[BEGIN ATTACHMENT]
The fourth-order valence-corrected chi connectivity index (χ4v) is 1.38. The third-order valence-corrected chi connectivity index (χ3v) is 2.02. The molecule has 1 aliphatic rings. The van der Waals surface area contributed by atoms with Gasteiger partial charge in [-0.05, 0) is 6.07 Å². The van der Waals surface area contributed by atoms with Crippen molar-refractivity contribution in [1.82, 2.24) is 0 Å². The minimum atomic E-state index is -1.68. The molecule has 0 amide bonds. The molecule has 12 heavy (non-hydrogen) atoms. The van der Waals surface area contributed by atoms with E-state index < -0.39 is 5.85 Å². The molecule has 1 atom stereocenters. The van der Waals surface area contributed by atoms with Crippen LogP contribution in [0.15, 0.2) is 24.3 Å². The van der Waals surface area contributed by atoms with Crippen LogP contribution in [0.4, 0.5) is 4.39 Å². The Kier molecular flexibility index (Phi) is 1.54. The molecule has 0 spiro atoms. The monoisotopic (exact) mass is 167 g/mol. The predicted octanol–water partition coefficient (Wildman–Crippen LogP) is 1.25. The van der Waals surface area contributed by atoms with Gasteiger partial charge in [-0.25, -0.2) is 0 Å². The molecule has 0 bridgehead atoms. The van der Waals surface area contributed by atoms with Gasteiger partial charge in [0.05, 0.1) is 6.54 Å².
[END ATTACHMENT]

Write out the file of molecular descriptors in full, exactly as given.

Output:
The fourth-order valence-corrected chi connectivity index (χ4v) is 1.38. The third-order valence-corrected chi connectivity index (χ3v) is 2.02. The molecule has 1 aliphatic rings. The van der Waals surface area contributed by atoms with Gasteiger partial charge in [-0.05, 0) is 6.07 Å². The van der Waals surface area contributed by atoms with Crippen molar-refractivity contribution in [1.82, 2.24) is 0 Å². The minimum atomic E-state index is -1.68. The molecule has 0 amide bonds. The molecule has 12 heavy (non-hydrogen) atoms. The van der Waals surface area contributed by atoms with E-state index < -0.39 is 5.85 Å². The molecule has 1 atom stereocenters. The van der Waals surface area contributed by atoms with Crippen LogP contribution in [0.15, 0.2) is 24.3 Å². The van der Waals surface area contributed by atoms with Crippen LogP contribution in [0.4, 0.5) is 4.39 Å². The Kier molecular flexibility index (Phi) is 1.54. The molecule has 0 spiro atoms. The monoisotopic (exact) mass is 167 g/mol. The predicted octanol–water partition coefficient (Wildman–Crippen LogP) is 1.25. The van der Waals surface area contributed by atoms with Gasteiger partial charge in [-0.25, -0.2) is 0 Å². The molecule has 0 bridgehead atoms. The van der Waals surface area contributed by atoms with Gasteiger partial charge in [0.05, 0.1) is 6.54 Å².